A final Commencement Weekend cartoon posting, occasioned by a comment from Kaitlyn Wierzchowski on my “Disney creepitude” posting, about the verbing (in a Zippy cartoon) of the proper name Disney via the derivational suffix -(i)fy (and then on to the nominalization Disneyfication).
Wierzchowski suggested a parallel with the coinage Californication, which would be from the proper name California verbed by the derivational suffix -ic-ate and then nominalized — a formation likely to be facilitated by the existing sexual noun fornication, though Californication as a playmanteau doesn’t necessarily have a sexual sense. (On the other hand, the sense of a playfully formed word can’t always be pinned down exactly. It’s often a matter of fugitive allusions and suggestive echoes, rather than compositional semantics.)
[For some discussion, see my posting on "California + ify" and the comments on it. The current popularity of Californication seems to be due to the Red Hot Chili Peppers' song and to the television series.]
But, really, I’d like to wrench this discussion around to my use of the noun creepitude ‘creepiness’ in the title of that Zippy posting. The word has a lot of Zippitude.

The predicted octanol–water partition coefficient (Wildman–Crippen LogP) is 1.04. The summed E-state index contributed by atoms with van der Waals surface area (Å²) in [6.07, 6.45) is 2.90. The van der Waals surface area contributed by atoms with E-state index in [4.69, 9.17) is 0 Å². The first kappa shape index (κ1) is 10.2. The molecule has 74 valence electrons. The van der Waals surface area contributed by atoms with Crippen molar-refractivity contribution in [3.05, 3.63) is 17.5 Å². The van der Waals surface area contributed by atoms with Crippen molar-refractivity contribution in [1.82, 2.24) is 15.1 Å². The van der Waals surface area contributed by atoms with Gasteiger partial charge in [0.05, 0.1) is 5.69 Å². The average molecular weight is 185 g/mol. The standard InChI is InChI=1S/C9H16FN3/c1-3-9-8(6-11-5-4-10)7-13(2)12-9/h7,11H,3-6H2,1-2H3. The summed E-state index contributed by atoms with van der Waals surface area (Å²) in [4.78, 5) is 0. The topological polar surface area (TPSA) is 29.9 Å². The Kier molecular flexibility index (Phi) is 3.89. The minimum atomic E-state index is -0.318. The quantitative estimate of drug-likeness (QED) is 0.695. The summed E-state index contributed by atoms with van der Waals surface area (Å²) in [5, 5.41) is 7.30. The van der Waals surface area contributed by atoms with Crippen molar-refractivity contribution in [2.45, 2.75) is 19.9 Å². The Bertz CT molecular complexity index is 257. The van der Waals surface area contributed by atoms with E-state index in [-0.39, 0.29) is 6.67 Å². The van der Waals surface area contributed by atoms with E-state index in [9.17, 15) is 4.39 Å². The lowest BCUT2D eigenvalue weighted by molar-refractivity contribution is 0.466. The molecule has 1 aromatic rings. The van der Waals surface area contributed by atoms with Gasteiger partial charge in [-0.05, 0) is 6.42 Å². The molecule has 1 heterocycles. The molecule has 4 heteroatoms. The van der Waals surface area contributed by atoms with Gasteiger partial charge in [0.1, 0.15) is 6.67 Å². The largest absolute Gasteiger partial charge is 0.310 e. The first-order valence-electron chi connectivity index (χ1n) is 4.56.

I certainly wasn’t the first person to use the word. A recent Rotten Tomatoes Show [devoted to rating movies] Lifetime Achievement Award in Greasy Creepitude (reported on in a number of places) went to actor Peter Stormare, and I had nothing to do with that.
Zippy comes into the story via his many playful uses of the derivational apparatus of English, in particular “-itude where the default nominalizer -ness would be expected”, as I put it in a posting three years ago on “Zippy’s suffixiness” — in senselessitude, for example. The effect of this choice is to up the affective dimension; several people have suggested to me that creepitude, for instance, is more serious, a good bit creepier, than mere creepiness.
Now the God of Zippyworld (who bears some resemblance to Howard Hughes and Clark Gable and Walter Kronkite, though this God exhibits a tendency to gender-shifting that, so far as I know, didn’t manifest itself in any of these possible earthly models) plunges right into the thicket of derivational suffixation: transcending itness, pushing beyond even ititude…
Ah, finally the cartoon!